Reflection of the parliament house Althing of Reykjavik in lake Tjornin at the blue hour in winter.


The world’s most northerly capital city is a colourful and quirky combination of bustling urban living, dynamic design and sea views. Experience Reykjavík through the eyes of alumna Salka Guðmundsdóttir (MLitt 2007).

"The nights grow dark again after 24 hours of daylight throughout early to mid-summer. Everything still feels open and fresh, but the embrace of darkness is welcome and warm at night."

The best place to take a photo of Reykjavík is from the viewing platform at Perlan, a distinctive building with a glass dome constructed on top of what were once hot water tanks. The platform provides a panoramic view of the city and neighbouring towns, surprisingly spread out for a capital region of just 230,000 inhabitants.

My own neighbourhood, Laugardalur, is a valley in the middle of the city that is dedicated to green spaces, sports and family activities. It’s a great place to live, with most services within easy reach; the Botanic Gardens, plenty of playgrounds and the Reykjavík Zoo and Park for days out with my son.

Ásmundarsafn, one of the buildings that comprises the Reykjavík Art Museum, is a beautiful, unique building designed by sculptor Ásmundur Sveinsson, an Icelandic pioneer who lived and worked there. It’s my favourite building in Reykjavík, housing a collection of Sveinsson’s works as well as regular exhibitions of other artwork. The gardens are full of his sculptures and provided an inspiring playground for me and my childhood friends.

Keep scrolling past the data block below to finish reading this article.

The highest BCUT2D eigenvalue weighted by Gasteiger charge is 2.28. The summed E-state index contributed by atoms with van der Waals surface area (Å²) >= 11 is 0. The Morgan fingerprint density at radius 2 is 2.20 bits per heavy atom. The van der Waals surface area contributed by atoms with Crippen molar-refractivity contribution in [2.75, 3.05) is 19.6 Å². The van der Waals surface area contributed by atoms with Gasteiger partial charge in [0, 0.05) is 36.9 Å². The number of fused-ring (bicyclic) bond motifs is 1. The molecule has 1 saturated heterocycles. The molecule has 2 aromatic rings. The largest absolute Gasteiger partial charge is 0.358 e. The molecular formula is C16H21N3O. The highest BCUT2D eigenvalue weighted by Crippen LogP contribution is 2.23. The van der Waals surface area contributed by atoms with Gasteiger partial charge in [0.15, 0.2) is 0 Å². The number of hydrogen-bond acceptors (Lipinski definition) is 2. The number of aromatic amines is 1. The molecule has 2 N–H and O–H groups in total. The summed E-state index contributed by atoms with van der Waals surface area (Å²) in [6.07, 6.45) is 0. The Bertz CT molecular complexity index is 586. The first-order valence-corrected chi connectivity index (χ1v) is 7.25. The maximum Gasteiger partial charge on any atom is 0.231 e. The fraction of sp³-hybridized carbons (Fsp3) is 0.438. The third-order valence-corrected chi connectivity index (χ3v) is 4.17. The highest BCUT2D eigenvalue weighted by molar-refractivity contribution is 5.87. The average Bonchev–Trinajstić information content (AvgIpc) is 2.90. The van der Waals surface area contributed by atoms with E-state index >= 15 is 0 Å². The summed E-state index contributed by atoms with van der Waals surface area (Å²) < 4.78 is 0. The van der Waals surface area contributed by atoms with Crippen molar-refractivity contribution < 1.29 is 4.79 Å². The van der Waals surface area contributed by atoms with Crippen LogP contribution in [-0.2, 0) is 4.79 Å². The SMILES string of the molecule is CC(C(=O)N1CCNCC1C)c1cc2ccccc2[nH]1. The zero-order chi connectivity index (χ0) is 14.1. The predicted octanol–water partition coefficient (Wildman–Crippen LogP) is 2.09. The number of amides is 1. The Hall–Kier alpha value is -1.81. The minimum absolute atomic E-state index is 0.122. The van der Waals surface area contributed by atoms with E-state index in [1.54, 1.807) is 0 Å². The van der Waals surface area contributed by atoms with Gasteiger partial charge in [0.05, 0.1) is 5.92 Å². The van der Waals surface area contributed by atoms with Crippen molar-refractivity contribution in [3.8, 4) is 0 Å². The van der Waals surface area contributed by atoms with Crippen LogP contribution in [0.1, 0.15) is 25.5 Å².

"The annual Reykjavík Jazz Festival in late summer is a vibrant week packed with top-notch performances by Icelandic and international musicians."

If you love music, Mengi is a small but very dynamic music venue in the centre of Reykjavík, run by artists, for artists and art lovers. They have hosted performances by a great number of local and international musicians as well as other types of performance and visual arts, often providing a space for experiments and surprises that is not to be found elsewhere.

For a unique outdoor experience, make sure to go swimming while you’re here. The pools are wonderful, and you will see people from all walks of life enjoying the hot tubs or swimming a few lengths in the pool. There are even special showers now for shy tourists, although I would encourage you to go local by going naked in the communal showers because nobody even gives it a second thought.

There are many museums to choose from but it’s at The Árbær Open Air Museum where you can really disappear into the past. It’s a small village of old traditional houses. They have excellent guided tours, but you can also just wander around and visit the various houses to see how the Icelandic people used to live and work.